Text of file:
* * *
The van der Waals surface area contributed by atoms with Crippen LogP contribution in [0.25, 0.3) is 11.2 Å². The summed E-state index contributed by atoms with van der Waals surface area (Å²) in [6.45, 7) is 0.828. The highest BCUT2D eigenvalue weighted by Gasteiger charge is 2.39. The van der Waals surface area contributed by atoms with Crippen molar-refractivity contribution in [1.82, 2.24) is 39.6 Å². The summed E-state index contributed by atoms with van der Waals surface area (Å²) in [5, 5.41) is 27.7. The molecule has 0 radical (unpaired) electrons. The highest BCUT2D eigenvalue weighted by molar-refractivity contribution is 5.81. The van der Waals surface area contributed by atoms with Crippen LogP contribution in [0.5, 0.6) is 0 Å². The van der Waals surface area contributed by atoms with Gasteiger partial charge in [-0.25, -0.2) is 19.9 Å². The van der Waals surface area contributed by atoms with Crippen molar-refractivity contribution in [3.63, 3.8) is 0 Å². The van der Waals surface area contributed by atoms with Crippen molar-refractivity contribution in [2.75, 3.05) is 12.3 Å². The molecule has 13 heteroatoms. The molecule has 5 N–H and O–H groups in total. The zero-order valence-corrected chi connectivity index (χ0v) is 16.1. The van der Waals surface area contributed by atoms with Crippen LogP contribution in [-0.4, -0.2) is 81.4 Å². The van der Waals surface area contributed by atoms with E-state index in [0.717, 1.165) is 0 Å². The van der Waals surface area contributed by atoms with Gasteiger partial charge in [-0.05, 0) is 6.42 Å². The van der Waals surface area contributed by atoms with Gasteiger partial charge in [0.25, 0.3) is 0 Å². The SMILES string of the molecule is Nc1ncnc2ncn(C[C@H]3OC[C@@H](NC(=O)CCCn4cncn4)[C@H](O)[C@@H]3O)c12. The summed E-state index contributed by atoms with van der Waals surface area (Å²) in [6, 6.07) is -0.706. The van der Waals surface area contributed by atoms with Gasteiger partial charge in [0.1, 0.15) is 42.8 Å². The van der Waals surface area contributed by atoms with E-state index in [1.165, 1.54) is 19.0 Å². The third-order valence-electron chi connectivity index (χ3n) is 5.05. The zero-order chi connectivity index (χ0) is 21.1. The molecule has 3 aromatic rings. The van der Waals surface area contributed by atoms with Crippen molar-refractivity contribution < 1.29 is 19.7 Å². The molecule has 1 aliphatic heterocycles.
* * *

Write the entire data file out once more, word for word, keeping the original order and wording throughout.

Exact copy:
The van der Waals surface area contributed by atoms with Crippen LogP contribution in [0.25, 0.3) is 11.2 Å². The summed E-state index contributed by atoms with van der Waals surface area (Å²) in [6.45, 7) is 0.828. The highest BCUT2D eigenvalue weighted by Gasteiger charge is 2.39. The van der Waals surface area contributed by atoms with Crippen molar-refractivity contribution in [1.82, 2.24) is 39.6 Å². The summed E-state index contributed by atoms with van der Waals surface area (Å²) in [5, 5.41) is 27.7. The molecule has 0 radical (unpaired) electrons. The highest BCUT2D eigenvalue weighted by molar-refractivity contribution is 5.81. The van der Waals surface area contributed by atoms with Crippen LogP contribution in [0.5, 0.6) is 0 Å². The van der Waals surface area contributed by atoms with Gasteiger partial charge in [-0.25, -0.2) is 19.9 Å². The van der Waals surface area contributed by atoms with Crippen molar-refractivity contribution in [3.63, 3.8) is 0 Å². The van der Waals surface area contributed by atoms with Crippen molar-refractivity contribution in [2.75, 3.05) is 12.3 Å². The molecule has 13 heteroatoms. The molecule has 5 N–H and O–H groups in total. The zero-order valence-corrected chi connectivity index (χ0v) is 16.1. The van der Waals surface area contributed by atoms with Crippen LogP contribution in [-0.4, -0.2) is 81.4 Å². The van der Waals surface area contributed by atoms with E-state index in [0.717, 1.165) is 0 Å². The van der Waals surface area contributed by atoms with Gasteiger partial charge in [-0.05, 0) is 6.42 Å². The van der Waals surface area contributed by atoms with Gasteiger partial charge in [0.25, 0.3) is 0 Å². The SMILES string of the molecule is Nc1ncnc2ncn(C[C@H]3OC[C@@H](NC(=O)CCCn4cncn4)[C@H](O)[C@@H]3O)c12. The summed E-state index contributed by atoms with van der Waals surface area (Å²) in [6, 6.07) is -0.706. The van der Waals surface area contributed by atoms with Gasteiger partial charge in [0.1, 0.15) is 42.8 Å². The van der Waals surface area contributed by atoms with E-state index in [1.165, 1.54) is 19.0 Å². The third-order valence-electron chi connectivity index (χ3n) is 5.05. The zero-order chi connectivity index (χ0) is 21.1. The molecule has 3 aromatic rings. The van der Waals surface area contributed by atoms with Crippen molar-refractivity contribution < 1.29 is 19.7 Å². The molecule has 1 aliphatic heterocycles.